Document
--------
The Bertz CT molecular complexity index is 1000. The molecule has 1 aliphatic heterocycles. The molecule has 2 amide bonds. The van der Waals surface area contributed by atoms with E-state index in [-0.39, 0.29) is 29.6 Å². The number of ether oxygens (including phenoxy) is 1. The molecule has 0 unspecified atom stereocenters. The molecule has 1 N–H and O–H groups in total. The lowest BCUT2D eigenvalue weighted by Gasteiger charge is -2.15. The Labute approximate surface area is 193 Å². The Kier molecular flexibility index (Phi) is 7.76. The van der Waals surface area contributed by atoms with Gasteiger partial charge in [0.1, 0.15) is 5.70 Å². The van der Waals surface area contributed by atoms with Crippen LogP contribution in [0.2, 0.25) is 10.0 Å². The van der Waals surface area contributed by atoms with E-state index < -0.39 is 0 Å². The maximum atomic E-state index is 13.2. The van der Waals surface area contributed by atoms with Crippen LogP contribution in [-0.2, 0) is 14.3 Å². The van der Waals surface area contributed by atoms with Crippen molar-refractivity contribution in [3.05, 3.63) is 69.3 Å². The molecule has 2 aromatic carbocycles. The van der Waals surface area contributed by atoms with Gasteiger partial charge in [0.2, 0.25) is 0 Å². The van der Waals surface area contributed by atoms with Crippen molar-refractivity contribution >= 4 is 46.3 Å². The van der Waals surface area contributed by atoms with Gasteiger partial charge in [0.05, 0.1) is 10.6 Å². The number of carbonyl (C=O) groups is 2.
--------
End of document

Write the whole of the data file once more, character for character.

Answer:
The Bertz CT molecular complexity index is 1000. The molecule has 1 aliphatic heterocycles. The molecule has 2 amide bonds. The van der Waals surface area contributed by atoms with E-state index in [-0.39, 0.29) is 29.6 Å². The number of ether oxygens (including phenoxy) is 1. The molecule has 0 unspecified atom stereocenters. The molecule has 1 N–H and O–H groups in total. The lowest BCUT2D eigenvalue weighted by Gasteiger charge is -2.15. The Labute approximate surface area is 193 Å². The Kier molecular flexibility index (Phi) is 7.76. The van der Waals surface area contributed by atoms with Gasteiger partial charge in [0.1, 0.15) is 5.70 Å². The van der Waals surface area contributed by atoms with Crippen LogP contribution in [0.2, 0.25) is 10.0 Å². The van der Waals surface area contributed by atoms with E-state index < -0.39 is 0 Å². The maximum atomic E-state index is 13.2. The van der Waals surface area contributed by atoms with Crippen LogP contribution in [-0.2, 0) is 14.3 Å². The van der Waals surface area contributed by atoms with Crippen molar-refractivity contribution in [3.05, 3.63) is 69.3 Å². The molecule has 2 aromatic carbocycles. The van der Waals surface area contributed by atoms with Gasteiger partial charge in [0.2, 0.25) is 0 Å². The van der Waals surface area contributed by atoms with Crippen molar-refractivity contribution >= 4 is 46.3 Å². The van der Waals surface area contributed by atoms with Gasteiger partial charge in [0.05, 0.1) is 10.6 Å². The number of carbonyl (C=O) groups is 2.